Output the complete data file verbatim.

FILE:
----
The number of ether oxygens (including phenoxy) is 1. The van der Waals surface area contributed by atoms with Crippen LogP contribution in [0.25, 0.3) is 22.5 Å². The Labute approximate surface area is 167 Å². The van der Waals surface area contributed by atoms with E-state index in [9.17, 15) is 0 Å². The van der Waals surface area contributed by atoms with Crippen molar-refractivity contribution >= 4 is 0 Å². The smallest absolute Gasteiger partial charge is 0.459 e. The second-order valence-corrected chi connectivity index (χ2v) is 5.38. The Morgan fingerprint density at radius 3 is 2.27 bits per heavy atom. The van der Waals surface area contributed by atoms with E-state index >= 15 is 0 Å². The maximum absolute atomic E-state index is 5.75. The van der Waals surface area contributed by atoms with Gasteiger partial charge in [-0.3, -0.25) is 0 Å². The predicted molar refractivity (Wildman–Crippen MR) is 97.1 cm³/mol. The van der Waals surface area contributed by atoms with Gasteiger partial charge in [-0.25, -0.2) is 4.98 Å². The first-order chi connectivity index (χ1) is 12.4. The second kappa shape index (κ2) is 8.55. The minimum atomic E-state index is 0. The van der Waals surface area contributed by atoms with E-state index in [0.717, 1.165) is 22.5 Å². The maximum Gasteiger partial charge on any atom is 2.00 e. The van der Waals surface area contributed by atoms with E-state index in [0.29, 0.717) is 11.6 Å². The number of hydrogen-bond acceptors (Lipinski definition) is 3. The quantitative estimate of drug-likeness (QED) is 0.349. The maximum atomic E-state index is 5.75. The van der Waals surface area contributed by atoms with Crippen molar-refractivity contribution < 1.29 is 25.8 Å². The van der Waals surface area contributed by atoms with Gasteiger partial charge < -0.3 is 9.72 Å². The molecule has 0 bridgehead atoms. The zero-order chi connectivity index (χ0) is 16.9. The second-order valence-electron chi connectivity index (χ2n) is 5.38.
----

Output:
The number of ether oxygens (including phenoxy) is 1. The van der Waals surface area contributed by atoms with Crippen LogP contribution in [0.25, 0.3) is 22.5 Å². The Labute approximate surface area is 167 Å². The van der Waals surface area contributed by atoms with E-state index in [9.17, 15) is 0 Å². The van der Waals surface area contributed by atoms with Crippen molar-refractivity contribution >= 4 is 0 Å². The smallest absolute Gasteiger partial charge is 0.459 e. The second-order valence-corrected chi connectivity index (χ2v) is 5.38. The Morgan fingerprint density at radius 3 is 2.27 bits per heavy atom. The van der Waals surface area contributed by atoms with E-state index >= 15 is 0 Å². The maximum absolute atomic E-state index is 5.75. The van der Waals surface area contributed by atoms with Gasteiger partial charge in [-0.3, -0.25) is 0 Å². The predicted molar refractivity (Wildman–Crippen MR) is 97.1 cm³/mol. The van der Waals surface area contributed by atoms with Gasteiger partial charge in [-0.25, -0.2) is 4.98 Å². The first-order chi connectivity index (χ1) is 12.4. The second kappa shape index (κ2) is 8.55. The minimum atomic E-state index is 0. The van der Waals surface area contributed by atoms with E-state index in [0.717, 1.165) is 22.5 Å². The maximum Gasteiger partial charge on any atom is 2.00 e. The van der Waals surface area contributed by atoms with E-state index in [0.29, 0.717) is 11.6 Å². The number of hydrogen-bond acceptors (Lipinski definition) is 3. The quantitative estimate of drug-likeness (QED) is 0.349. The maximum atomic E-state index is 5.75. The van der Waals surface area contributed by atoms with Crippen molar-refractivity contribution < 1.29 is 25.8 Å². The van der Waals surface area contributed by atoms with Gasteiger partial charge < -0.3 is 9.72 Å². The molecule has 0 bridgehead atoms. The zero-order chi connectivity index (χ0) is 16.9. The second-order valence-electron chi connectivity index (χ2n) is 5.38.